We are so lucky that this rusted out burg has no less than TWO dim sum places that could hold their own in any big city on the coasts. (Not world class, mind you, but respectably delectable nevertheless.)

Litte Panda has better food and prices, but they only serve dim sum on the weekends at lunch. They don't have carts, and you may have to ask for the dim sum menu if you don't look Asian. They're on the west side of Lansing, at 5439 W Saginaw Hwy, across from Lansing Mall in the Target shopping area. (517) 323-2450. (They do have a few dim sum items on their regular menu for those evenings when you just HAVE to have the best and heartiest potsticker or green onion pancake in town.)

Golden Wok, on the other hand, serves dim sum for lunch every day. And on the weekends and on holidays, they have the carts (and each week they seem to have newer and better varieties). The ladies who push the carts are much better tempered than those in your classic Chinatown dim sum house, but they are still free with their opinions of your choices. Golden Wok is in East Lansing, at 2755 E Grand River Ave. (517) 333-8322. (At the corner of Northwind Drive, across from Oriental Mart, and near the E.L. Food co-op.)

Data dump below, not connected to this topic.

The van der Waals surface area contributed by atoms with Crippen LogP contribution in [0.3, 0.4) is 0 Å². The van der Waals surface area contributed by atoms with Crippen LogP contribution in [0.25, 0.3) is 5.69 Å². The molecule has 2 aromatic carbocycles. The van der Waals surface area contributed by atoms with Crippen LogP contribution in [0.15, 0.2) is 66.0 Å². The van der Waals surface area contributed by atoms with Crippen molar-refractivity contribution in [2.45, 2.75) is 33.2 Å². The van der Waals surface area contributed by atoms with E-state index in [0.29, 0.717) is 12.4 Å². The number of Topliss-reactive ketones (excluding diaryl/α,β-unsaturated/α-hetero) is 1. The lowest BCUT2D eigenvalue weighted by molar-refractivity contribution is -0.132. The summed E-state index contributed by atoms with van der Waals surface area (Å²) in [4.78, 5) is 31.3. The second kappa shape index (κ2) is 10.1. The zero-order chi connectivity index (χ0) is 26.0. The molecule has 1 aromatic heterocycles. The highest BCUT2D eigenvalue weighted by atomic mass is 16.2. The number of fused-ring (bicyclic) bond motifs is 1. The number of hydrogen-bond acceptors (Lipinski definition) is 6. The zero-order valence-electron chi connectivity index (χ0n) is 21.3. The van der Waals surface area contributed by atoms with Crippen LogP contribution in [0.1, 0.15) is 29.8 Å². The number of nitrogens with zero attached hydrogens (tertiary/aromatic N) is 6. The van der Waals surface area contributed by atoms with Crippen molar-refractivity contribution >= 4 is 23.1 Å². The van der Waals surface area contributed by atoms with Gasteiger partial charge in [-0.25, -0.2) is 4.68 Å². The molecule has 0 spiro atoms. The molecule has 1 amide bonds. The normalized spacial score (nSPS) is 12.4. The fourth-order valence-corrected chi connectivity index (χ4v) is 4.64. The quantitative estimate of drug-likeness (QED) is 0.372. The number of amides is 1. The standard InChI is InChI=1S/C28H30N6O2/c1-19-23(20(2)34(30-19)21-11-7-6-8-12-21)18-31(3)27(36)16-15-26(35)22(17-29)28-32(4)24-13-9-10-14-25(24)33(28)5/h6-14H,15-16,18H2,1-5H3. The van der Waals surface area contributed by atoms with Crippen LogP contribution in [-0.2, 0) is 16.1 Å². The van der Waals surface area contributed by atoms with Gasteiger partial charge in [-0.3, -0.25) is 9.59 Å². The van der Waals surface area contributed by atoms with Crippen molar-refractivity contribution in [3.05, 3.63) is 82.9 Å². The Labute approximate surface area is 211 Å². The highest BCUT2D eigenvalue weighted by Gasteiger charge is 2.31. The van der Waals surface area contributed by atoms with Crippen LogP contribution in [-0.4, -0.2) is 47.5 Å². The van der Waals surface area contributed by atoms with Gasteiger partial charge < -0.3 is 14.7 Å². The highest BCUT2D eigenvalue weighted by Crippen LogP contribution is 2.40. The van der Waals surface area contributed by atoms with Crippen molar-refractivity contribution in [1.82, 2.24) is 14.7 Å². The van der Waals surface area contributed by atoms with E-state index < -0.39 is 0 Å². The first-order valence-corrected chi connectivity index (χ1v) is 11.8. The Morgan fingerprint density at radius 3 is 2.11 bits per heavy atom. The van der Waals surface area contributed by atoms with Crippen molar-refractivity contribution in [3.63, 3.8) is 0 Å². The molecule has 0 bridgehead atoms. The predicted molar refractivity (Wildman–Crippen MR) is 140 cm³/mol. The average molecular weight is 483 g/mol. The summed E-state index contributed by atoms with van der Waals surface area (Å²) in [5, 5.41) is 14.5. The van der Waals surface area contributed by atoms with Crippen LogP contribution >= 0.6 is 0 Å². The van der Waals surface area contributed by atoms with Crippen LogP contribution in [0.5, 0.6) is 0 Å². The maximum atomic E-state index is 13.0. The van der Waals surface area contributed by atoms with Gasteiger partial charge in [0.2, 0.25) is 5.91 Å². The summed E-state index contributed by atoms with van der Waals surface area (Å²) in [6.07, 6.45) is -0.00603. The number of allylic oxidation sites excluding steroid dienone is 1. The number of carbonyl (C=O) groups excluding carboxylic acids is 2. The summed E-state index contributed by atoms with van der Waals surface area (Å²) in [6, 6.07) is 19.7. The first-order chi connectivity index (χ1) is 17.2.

(NOTE: Golden Wok has changed significantly. I think they are under new management. They no longer have carts on Sunday, and the new chef does not seem to be able to handle the translucent starch dough used for Har Gow or Fun Kor. Their pastries seem to be still good, and they are the only place to have "Bread Stick in Rice Roll" which is really good.)

Everyday Restaurant in East Lansing has a good, authentic, dim sum buffet on Sundays and I think Saturdays as well. (You may want to call first if you go on a Saturday.) Their new chef is a great Cantonese chef, and there are a lot of excellent other dishes on the buffet both on dim sum weekends an the regular weekday buffet. Some dishes don't take to the buffet style as well as others. The Fried Taro Ball is the best in town. Everyday Restaurant, is at 1375 East Grand River Ave, East Lansing. (517) 337-1882.

Dim Sum Primer, Part 1
Dim Sum Primer, Part 2
Dim Sum Primer, Part 3
Dim Sum Primer, Part 4